So, Jay-Z really meant it: He’s done getting pissy-pissy with the Cris’. The rap mogul announced last week that he would be boycotting Cristal champagne in response to what he described as “racist” comments by an executive with Louis Roederer, the company that produces the high-priced bubbly. In an article published in the Economist’sIntelligent Life magazine, Frédéric Rouzard, Roederer’s managing director, indicated a certain ambivalence about the cachet that Cristal has acquired among Jay-Z and his cohort. Asked whether hip-hop artists’ fondness for the champagne might be hurting the Cristal brand, Rouzard was fatally candid: “That’s a good question, but what can we do? We can’t forbid people from buying it.”
No, but people can stop buying it of their own volition, and that’s what an indignant Jay-Z has now done. The Def Jam Recordings president and CEO has stopped selling Cristal at his 40/40 nightclubs and apparently plans to pull it from his lyrics, too. According to Page Six, Jay-Z intends to omit all references to Cristal when he performs at Radio City Music Hall Sunday night in a concert marking the 10th anniversary of his Reasonable Doubt album. Hell hath no fury like a rap impresario dissed.
The question now is which champagne will replace Cristal as the quaffer of choice for the hip-hop set. It is a coveted niche. Several years ago, I had a chat about the Cristal phenomenon with Kurt Eckert, who had just been appointed Krug’s U.S. rep. To my surprise, he said Krug was anxious to gain some street cred of its own: One of his tasks was to figure out how to penetrate the rap market. Thanks to Rouzard’s infelicitous comments, Krug and the other grand marques now have their opportunity.
So, what champagne should it be? If rappers are going for sheer quality, Krug is the obvious choice. There has been some chatter in recent months that the quality of the Grande Cuvée, Krug’s basic bottling, is slipping; I haven’t had the most recent releases, so I’m not in a position to comment. But the Grande Cuvée has been consistently excellent in the past, and Krug’s vintage champagnes are usually mind-blowing. In good years, Dom Perignon is sublime, but it can be a letdown in middling ones. Taittinger’s Comtes de Champagne, a blanc de blancs (or all-Chardonnay champagne), is a personal favorite, but it may be too light and feminine for the hip-hop crowd. However, another celebrated blanc de blancs, Salon, tends to be quite burly and muscular; it is a great wine that can be drunk at no cost to one’s reputation for toughness.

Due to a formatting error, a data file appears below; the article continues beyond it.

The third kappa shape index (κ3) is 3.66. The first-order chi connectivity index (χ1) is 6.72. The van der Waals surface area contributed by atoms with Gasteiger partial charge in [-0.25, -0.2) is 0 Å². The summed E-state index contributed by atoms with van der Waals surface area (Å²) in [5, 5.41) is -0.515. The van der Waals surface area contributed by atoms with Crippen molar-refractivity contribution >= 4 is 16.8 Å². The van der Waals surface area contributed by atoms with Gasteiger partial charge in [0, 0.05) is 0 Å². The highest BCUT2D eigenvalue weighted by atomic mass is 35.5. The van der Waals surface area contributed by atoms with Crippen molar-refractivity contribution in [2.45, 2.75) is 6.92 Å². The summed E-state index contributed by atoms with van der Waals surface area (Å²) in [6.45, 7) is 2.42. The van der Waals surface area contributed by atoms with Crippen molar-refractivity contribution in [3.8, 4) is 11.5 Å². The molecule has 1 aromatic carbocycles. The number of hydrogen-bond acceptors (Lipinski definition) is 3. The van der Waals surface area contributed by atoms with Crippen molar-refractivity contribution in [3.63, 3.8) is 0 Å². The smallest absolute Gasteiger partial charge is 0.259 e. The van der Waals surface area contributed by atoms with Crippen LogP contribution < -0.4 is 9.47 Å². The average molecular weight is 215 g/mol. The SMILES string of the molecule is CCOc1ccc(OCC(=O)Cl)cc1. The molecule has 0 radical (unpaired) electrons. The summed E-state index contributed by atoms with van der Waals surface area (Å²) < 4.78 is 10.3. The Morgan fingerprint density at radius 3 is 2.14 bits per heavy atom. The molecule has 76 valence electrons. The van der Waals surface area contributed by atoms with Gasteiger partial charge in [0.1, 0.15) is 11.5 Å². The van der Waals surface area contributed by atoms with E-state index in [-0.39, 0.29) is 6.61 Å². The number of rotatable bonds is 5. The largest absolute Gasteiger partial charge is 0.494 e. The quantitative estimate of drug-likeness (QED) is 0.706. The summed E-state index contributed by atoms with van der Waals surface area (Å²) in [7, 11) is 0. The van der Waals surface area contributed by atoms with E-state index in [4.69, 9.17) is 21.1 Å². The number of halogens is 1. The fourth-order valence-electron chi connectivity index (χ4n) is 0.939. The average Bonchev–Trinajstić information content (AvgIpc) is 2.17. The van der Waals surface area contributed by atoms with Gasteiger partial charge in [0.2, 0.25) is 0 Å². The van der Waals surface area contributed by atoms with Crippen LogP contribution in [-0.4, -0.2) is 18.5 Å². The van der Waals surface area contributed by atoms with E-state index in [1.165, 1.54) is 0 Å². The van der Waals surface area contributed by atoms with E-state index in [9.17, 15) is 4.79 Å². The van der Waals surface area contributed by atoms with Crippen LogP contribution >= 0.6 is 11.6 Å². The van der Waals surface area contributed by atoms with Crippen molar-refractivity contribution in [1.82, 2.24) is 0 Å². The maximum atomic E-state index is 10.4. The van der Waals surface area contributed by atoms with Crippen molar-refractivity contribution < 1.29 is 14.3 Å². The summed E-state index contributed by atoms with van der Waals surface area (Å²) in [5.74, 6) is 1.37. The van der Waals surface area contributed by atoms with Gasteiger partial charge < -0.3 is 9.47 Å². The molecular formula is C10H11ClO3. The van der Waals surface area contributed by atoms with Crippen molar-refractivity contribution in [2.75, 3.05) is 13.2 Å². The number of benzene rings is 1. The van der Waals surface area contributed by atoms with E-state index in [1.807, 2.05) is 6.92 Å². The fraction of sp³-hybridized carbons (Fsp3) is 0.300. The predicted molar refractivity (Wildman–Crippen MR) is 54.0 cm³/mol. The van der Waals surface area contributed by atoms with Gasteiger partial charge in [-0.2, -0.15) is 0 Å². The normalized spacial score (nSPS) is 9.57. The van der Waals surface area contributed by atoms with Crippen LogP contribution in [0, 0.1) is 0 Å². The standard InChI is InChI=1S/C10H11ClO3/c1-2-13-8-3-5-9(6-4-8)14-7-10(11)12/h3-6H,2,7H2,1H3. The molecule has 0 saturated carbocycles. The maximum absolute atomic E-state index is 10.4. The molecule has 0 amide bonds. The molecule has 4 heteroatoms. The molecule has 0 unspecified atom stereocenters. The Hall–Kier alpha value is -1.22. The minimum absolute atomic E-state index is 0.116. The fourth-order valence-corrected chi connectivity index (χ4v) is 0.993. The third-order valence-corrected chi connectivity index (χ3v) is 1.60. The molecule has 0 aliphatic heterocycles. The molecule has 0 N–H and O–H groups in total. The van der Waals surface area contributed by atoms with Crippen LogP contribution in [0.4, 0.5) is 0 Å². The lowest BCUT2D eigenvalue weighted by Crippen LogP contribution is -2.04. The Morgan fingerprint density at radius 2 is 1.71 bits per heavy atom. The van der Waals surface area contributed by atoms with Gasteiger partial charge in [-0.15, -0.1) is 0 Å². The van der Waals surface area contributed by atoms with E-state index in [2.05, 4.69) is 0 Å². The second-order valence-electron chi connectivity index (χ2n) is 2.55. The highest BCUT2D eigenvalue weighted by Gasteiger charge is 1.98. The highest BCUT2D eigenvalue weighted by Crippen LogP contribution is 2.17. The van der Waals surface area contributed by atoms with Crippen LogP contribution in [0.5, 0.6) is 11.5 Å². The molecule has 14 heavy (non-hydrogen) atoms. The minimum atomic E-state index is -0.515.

Quality, of course, is not the only criterion here. Truly conspicuous consumers will want an unmistakably prestigious champagne, as well. Here again, Krug is the first name that comes to mind, particularly the Clos du Mesnil, a single-vineyard blanc de blancs that now fetches over $500 per bottle—and that’s at the wine shop, not the club. The Clos du Mesnil is so rare and expensive that I’ve never actually seen a bottle of it ordered in a restaurant. If I did, I’d be impressed. Salon isn’t quite as pricey—it goes for around $200 per bottle—but it is produced only in truly outstanding vintages, which gives it much cachet. In fact, it is the closest thing the Champagne region has to a cult wine; drinking it would convey a worldly exclusiveness fit for a Roc-a-Fella.
Finally, one must consider meter. The name of the hip-hop champagne-elect must fit seamlessly into rap lyrics. Cristal certainly lends itself to this use. With its short Cris followed by that stressed tal, it is an iamb, one of the most common poetic feet in English verse, and its monosyllabic nickname (Cris) slips easily into the tightest rhymes, something that cannot be said of Taittinger, Bollinger, or Billecart-Salmon. Dom and Krug—both short, strong syllables—have certain metrical advantages, and both words can be made to rhyme with all sorts of phrases. But Salon may have the most to offer lyricists. For one thing, there’s the word’s meaning: “Salon” brings to mind exactly the kind of upscale, South Beach-to-St. Tropez nightlife that Jay-Z famously indulges in. More important, however, “Salon” scans just like “Cristal.” Take, for instance, this line from the Jay-Z hit “Can’t Knock the Hustle”: “My motto, stack rocks like Colorado/ auto off the champagne, Cristal’s by the bottle.” “Salon” can be substituted for “Cristal” at no cost to the flow. Hell, maybe I’ve just saved Jay-Z some work for Sunday’s concert. I’ll gladly accept a bottle of the ‘96 Salon as a token of his appreciation.